National Cancer Institute head talks about a cure for cancer

Below is actually a transcript of in which part of his conversation with CNBC:

Sharpless: “in which’s a difficult thing in our field; there’s been This particular sort of pendulum. I think early on we had some success inside war on cancer in addition to sort of back inside 1970s This particular rapid success against pediatric leukemia, in addition to there was This particular sense in which everything was going to be in which easy, we’re going to cure — I think the War on Cancer Act was 1971 in addition to the prediction was we’d have in which done by the nation’s bicentennial, 1976 — didn’t work out in which way (laughs).

So I think there was This particular group of physicians who came up in an era where we used to tell patients, ‘We got in which all; we cured you, you’re fine,’ in addition to then in which was manifestly untrue. in addition to I think the pendulum went back to the some other side, of, ‘Wow, we truly — we can cure a few things — leukemia, lymphoma, testis cancer — however we are not truly able to cure most advanced solid tumors.’ in addition to to use the word ‘cure’ around a patient with metastatic lung cancer, metastatic colon cancer or metastatic breast cancer was not a Great thing to do.

in addition to in which’s the generation I was trained in. in addition to I think we collectively became very sheepish about using the C-word, or calling in which a War on Cancer, or any of those things, in addition to trying to manage expectations in addition to walk people back, in addition to understand in which advances in cancer could be very meaningful if they make you live a year longer, even if they don’t cure you. So, creating people understand in which there are intermediates between doing nothing in addition to curing.

however right now, I personally feel in which maybe we’ve gone too far to in which direction. Where we become so unwilling to talk about in which in which I think we’re confusing our patients, in addition to more importantly to me, as the NCI director, I think we’re confusing our funders. Because they’re not exactly sure what we’re trying to do; if we’re not honest about the fact in which we’re trying to cure cancer, then why should they give us all This particular money? So I want to be very clear in which in which’s the goal.

in addition to not only is actually in which the goal, in which’s not a totally unreasonable goal. I am not going to predict the end of cancer any time soon; in which’s a complicated, heterogeneous problem. however I think in which’s accurate to say in which we are curing people with horrible metastatic solid tumors today in which we weren’t curing even all 5 years ago. So there’s no doubt there’s been progress.”

Which cancers might he point to? Metastatic melanoma, advanced lung cancer, in addition to cancers having a specific genetic marker known as MSI-high. however Sharpless cautioned in which, just because he thinks in which’s appropriate to use the word “cure” in some settings, there’s still a ways to go.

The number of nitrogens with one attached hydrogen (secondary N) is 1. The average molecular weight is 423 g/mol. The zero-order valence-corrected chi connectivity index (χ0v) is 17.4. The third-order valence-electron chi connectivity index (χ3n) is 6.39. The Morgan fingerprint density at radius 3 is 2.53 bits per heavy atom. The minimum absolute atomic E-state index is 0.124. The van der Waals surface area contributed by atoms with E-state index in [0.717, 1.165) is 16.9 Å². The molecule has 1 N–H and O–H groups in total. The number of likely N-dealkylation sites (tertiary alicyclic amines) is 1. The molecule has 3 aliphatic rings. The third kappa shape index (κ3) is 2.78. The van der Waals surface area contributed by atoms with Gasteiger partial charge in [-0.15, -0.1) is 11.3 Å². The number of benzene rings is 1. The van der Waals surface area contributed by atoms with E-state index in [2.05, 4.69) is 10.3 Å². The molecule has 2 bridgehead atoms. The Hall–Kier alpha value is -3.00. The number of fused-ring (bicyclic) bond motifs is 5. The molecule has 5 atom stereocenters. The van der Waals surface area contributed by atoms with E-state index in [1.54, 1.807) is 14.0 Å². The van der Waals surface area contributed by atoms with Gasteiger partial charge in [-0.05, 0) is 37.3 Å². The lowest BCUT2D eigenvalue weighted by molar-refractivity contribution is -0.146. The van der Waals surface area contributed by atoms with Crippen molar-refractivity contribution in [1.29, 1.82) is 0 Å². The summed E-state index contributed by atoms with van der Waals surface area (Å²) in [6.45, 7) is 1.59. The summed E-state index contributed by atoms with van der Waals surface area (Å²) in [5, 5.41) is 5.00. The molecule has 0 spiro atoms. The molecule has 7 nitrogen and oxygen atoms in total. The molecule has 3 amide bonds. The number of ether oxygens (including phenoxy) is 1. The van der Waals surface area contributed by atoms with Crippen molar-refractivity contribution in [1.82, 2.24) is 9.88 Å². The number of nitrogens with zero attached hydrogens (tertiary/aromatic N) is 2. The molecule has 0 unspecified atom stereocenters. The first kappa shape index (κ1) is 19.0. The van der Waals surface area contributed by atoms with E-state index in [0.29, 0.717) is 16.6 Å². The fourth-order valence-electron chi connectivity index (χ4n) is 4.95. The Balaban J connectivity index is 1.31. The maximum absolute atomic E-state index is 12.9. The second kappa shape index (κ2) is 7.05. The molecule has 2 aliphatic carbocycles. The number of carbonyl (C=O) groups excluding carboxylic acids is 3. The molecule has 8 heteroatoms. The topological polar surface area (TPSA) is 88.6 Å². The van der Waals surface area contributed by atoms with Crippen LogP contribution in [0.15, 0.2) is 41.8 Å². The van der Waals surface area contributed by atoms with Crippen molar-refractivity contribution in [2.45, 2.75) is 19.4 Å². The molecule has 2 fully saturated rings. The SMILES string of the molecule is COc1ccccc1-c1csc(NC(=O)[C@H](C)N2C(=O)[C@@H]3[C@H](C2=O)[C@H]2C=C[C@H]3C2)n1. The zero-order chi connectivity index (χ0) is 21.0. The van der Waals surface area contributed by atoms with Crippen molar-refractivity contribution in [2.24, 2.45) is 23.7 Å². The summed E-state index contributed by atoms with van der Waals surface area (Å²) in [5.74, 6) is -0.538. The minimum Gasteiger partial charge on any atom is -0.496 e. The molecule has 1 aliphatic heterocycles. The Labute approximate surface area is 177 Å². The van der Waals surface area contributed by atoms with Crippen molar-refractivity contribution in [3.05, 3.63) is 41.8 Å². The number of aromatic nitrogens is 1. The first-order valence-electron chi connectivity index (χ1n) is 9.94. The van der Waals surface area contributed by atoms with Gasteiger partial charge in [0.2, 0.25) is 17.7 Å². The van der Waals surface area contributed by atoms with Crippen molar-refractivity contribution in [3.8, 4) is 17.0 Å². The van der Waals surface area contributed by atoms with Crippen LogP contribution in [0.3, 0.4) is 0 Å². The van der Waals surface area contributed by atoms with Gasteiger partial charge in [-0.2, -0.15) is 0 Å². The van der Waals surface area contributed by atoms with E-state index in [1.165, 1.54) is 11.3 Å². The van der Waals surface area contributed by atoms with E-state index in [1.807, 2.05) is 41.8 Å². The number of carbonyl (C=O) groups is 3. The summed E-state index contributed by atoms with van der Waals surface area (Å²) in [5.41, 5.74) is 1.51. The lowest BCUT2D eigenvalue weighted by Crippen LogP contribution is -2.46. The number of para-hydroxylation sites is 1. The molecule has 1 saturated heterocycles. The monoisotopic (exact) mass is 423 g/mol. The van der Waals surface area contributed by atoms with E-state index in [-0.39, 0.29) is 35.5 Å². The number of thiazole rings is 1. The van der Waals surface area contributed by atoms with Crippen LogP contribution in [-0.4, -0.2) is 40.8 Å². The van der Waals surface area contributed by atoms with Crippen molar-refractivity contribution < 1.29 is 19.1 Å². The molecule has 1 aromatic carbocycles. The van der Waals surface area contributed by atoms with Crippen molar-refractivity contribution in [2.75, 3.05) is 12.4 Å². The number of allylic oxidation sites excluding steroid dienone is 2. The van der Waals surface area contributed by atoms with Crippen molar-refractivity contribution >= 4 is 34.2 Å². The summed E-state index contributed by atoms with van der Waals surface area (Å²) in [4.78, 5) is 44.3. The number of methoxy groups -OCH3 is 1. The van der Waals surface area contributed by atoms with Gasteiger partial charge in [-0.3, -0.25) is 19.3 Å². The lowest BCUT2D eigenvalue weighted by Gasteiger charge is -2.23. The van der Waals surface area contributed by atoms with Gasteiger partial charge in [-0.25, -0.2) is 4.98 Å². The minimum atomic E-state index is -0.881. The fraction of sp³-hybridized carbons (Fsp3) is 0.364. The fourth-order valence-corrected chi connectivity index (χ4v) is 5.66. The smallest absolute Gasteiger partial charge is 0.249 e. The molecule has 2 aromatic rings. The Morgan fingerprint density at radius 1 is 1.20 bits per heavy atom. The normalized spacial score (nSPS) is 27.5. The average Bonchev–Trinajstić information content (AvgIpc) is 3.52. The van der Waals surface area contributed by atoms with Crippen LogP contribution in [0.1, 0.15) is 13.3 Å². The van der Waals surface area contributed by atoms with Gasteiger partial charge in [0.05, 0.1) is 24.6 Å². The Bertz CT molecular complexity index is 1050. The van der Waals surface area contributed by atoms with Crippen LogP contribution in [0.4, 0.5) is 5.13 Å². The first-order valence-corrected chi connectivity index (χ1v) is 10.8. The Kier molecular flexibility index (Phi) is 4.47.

Sharpless: “I do think we have to be clear — if cancer is actually 10,000 diseases, we need 10,000 cures. So we’re not going to have a magic bullet in which works on everything tomorrow. We’re going to make progress here in addition to not there — in addition to by the way, This particular is actually one of the problems with the messaging. Because, while I think in which’s fair to say we’re creating tremendous progress, in addition to there’s a lot of excitement at This particular ASCO in addition to every big cancer meeting right now, in which is actually not uniform. So we do have some cancers where our progress has been modest.”

There, Sharpless named pancreatic cancer, glioblastoma, childhood brain cancer in addition to liver cancer, where he noted mortality is actually on the rise inside U.S. in addition to he acknowledged in which, even inside cancers where he thinks in which’s appropriate to start using the C-word, treatments still don’t work for some patients.

Sharpless: “In those areas where we’ve made less progress, in which’s often not for lack of trying. The biology is actually unpredictable in addition to much harder.”

however he said he’s optimistic progress will be made in those areas too, citing as one example an NCI-funded program focusing on the most common target found in pancreatic cancer, called the RAS Initiative.

Sharpless: “I think we’re seeing many clinical trials of agents right now in humans in which come out of in which more nuanced, structural biology-based paradigm. I have no idea if any of these things will work, however I’m hopeful.”

in addition to in which might be an instance in which anyone might be happy to use the C-word.

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